Overlooked in the Aughts is an ongoing feature focusing on some of the best albums from the 2000s that haven’t quite received the attention they deserved. Today’s post: Danger Mouse & Jemini’s Ghetto Pop Life.
When it comes to end-of-the-decade music lists, there’s got to be one titled “Best Danger Mouse Albums.” Danger Mouse, aka Brian Burton, burst into the pop music stratosphere with the (in?)famous Beatles-meets-Jay-Z mash-up piece, The Grey Album, and never looked back. If there’s one person who claim to the “hardest working man in show business” crown the late James Brown held for decades, it’s Burton. The guy’s worked with countless musicians from disparate genres (and, with Dark Night of the Soul, film directors as well) and has more side-projects under his belt than many up-and-coming indie bands have songs. And he’s got more projects in the pipeline.
Though I look forward to each new Danger Mouse-related release, I can’t help but feel a little let down when each newly-announced record puts me further away from that one collection of songs I really want: a follow up to 2003’s Ghetto Pop Life.
Made just before the world knew all the ways one could morph Jay-Z’s “99 Problems,” Danger Mouse’s collaboration with Brooklyn rapper Jemini is pure hip-hop magic. And yet, more people are probably aware of DM’s teamwork with Banksy remixing Paris Hilton’s record than they are of Ghetto Pop Life.
Fortunately, it’s never too late to get hooked to this album. And it’s hard not to get hooked. With Danger Mouse at the boards, Ghetto Pop Life breathes an essence of “golden age” hip-hop from beginning to end. The kick drums are simple and affective – punching in their times and taking the snaps and crackles of vinyl playback with them; There are thick, chunky basslines; pre-Gnarls Barkley soul snippets flow throughout the record; and the samples… the samples! Whether they’re recalling the crate-digging beatmaking of yesteryear or snatching seconds of Biggie (“Omega Supreme”), it makes for a dynamic album like any great hip-hop record.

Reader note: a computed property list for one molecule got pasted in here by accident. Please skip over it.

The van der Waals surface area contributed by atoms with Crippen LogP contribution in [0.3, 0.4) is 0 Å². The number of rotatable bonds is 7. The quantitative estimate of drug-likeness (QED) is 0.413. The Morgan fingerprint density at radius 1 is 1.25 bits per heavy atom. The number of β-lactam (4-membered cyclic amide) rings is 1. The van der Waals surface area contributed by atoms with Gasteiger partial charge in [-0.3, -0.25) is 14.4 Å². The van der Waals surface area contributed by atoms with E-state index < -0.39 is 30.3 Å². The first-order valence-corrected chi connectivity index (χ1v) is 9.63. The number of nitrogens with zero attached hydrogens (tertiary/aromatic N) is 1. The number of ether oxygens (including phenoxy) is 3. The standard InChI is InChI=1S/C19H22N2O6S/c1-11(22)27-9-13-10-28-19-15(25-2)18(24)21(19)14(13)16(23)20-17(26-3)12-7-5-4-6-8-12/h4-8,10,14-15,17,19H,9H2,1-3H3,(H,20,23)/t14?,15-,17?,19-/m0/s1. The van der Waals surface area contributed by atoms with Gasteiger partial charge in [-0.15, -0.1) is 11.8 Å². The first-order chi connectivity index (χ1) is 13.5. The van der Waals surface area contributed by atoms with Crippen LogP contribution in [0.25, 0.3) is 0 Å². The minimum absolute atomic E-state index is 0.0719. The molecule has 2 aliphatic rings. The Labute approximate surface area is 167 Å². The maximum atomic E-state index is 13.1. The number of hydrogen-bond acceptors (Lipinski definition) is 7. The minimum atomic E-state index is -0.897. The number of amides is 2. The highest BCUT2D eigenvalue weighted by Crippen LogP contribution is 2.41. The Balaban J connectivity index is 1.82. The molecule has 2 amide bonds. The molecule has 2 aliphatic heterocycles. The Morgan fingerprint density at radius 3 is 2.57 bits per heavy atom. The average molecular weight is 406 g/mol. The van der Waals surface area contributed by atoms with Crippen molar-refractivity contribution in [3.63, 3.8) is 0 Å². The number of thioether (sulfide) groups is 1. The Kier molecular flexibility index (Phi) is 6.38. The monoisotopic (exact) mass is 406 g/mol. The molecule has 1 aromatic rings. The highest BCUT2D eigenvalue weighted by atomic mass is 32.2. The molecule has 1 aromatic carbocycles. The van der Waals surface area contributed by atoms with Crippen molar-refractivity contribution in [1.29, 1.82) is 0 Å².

Then there’s Jemini. The yin to DM’s yang. And that they are. Though Danger Mouse has certainly clicked with almost everyone he’s worked with, his pairing with Jemini really is unique. You can almost feel the fraternal bond these two share while playing tracks off Ghetto Pop Life. The way that Jemini’s voice bounces off DM’s fat basslines on “The Only One” and the way Jemini seems to ride the musical arcs of “Medieval” with a smooth ease while trading rhymes with The Pharcyde is unparalleled.
DM and Jemini do make for a dynamic duo in a way that many hip-hop heads complain no longer exists. Rather than one person overpowering another, it’s a team effort. It ain’t the Danger Mouse show featuring Jemini, or the Jemini Experience produced by Danger Mouse. It’s a collaborative experience, with the end product a fluid, fun album.
Ghetto Pop Life is such a fantastic record, that it’s often hard to understand why it’s still something of a cult treasure, especially considering Danger Mouse’s meteoric rise to fame and fortune. A good half of the album could have conceivably taken over radio and TV airplay and sent this album to the top of the Billboard 200. There’s the hilarious “Don’t Do Drugs,” where Jemini plays a drug dealer trying to con a petty criminal, a college student, and just about anyone into buying “red ones, green ones, blue ones, white ones”; some neo-old-school ramblings on “Ghetto Pop Life,” where Jemini’s bombast hits full blast; and on the clear single, “The Only One,” DM shows off his ear for pure pop-bliss, as his sampling of Los Roberts’ “Lovin for the Night” perfectly compliments Jemini’s anti-repping rap. Even “What U Sittin On? 26″ Remix,” which wasn’t included on the original release, is a hit, and happens to be one of the best Danger Mouse songs featuring future Gnarls Barkley band-mate Cee-Lo.
Over the next few months, as the end-of-the-decade lists begin to pour in, I won’t be too surprised to see any Danger Mouse project hit someone’s top 10, 20, 50, 100 or 500 albums or singles list. Will the Ghetto Pop Life be as prevalent as, say, St. Elsewhere, The Grey Album, or even The Good, The Bad & The Queens? Probably not. But hopefully, someone out there will stumble upon this record and be able to appreciate it not because of some assigned number, but simply because it exists.
Danger Mouse & Jemini – “The Only One”: